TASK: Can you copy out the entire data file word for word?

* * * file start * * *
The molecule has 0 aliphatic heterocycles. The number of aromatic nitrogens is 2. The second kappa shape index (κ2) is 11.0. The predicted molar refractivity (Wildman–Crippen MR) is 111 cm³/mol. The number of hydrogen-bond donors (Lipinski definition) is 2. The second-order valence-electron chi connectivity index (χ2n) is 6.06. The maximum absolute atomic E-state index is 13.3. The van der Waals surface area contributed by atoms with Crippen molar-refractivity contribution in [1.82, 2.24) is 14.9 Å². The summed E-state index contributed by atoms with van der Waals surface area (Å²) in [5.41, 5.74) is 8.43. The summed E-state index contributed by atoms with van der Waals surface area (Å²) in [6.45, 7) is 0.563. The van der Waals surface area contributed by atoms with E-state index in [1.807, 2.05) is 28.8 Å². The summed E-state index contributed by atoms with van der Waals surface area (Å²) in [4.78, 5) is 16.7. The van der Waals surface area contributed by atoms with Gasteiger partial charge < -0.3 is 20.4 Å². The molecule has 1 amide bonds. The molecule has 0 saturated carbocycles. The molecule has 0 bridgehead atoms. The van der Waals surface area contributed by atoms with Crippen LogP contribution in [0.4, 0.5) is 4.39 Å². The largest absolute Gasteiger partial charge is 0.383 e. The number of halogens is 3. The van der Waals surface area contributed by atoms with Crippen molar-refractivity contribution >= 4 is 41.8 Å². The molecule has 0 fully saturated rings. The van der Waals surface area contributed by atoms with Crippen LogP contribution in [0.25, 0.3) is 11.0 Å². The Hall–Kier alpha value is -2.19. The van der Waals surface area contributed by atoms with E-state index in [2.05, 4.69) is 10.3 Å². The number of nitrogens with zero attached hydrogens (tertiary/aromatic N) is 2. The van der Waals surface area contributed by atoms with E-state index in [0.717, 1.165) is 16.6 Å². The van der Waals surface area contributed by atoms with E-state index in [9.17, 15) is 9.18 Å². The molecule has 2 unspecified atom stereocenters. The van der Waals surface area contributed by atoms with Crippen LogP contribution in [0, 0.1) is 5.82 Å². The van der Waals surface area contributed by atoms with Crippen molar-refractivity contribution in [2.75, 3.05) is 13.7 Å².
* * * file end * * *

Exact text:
The molecule has 0 aliphatic heterocycles. The number of aromatic nitrogens is 2. The second kappa shape index (κ2) is 11.0. The predicted molar refractivity (Wildman–Crippen MR) is 111 cm³/mol. The number of hydrogen-bond donors (Lipinski definition) is 2. The second-order valence-electron chi connectivity index (χ2n) is 6.06. The maximum absolute atomic E-state index is 13.3. The van der Waals surface area contributed by atoms with Crippen molar-refractivity contribution in [1.82, 2.24) is 14.9 Å². The summed E-state index contributed by atoms with van der Waals surface area (Å²) in [5.41, 5.74) is 8.43. The summed E-state index contributed by atoms with van der Waals surface area (Å²) in [6.45, 7) is 0.563. The van der Waals surface area contributed by atoms with E-state index in [1.807, 2.05) is 28.8 Å². The summed E-state index contributed by atoms with van der Waals surface area (Å²) in [4.78, 5) is 16.7. The van der Waals surface area contributed by atoms with Gasteiger partial charge < -0.3 is 20.4 Å². The molecule has 1 amide bonds. The molecule has 0 saturated carbocycles. The molecule has 0 bridgehead atoms. The van der Waals surface area contributed by atoms with Crippen LogP contribution in [0.4, 0.5) is 4.39 Å². The largest absolute Gasteiger partial charge is 0.383 e. The number of halogens is 3. The van der Waals surface area contributed by atoms with Crippen molar-refractivity contribution >= 4 is 41.8 Å². The molecule has 0 fully saturated rings. The van der Waals surface area contributed by atoms with Crippen LogP contribution in [0.25, 0.3) is 11.0 Å². The Hall–Kier alpha value is -2.19. The van der Waals surface area contributed by atoms with E-state index in [2.05, 4.69) is 10.3 Å². The number of nitrogens with zero attached hydrogens (tertiary/aromatic N) is 2. The van der Waals surface area contributed by atoms with E-state index in [0.717, 1.165) is 16.6 Å². The van der Waals surface area contributed by atoms with E-state index in [9.17, 15) is 9.18 Å². The molecule has 2 unspecified atom stereocenters. The van der Waals surface area contributed by atoms with Crippen LogP contribution in [0, 0.1) is 5.82 Å². The van der Waals surface area contributed by atoms with Crippen molar-refractivity contribution in [2.75, 3.05) is 13.7 Å².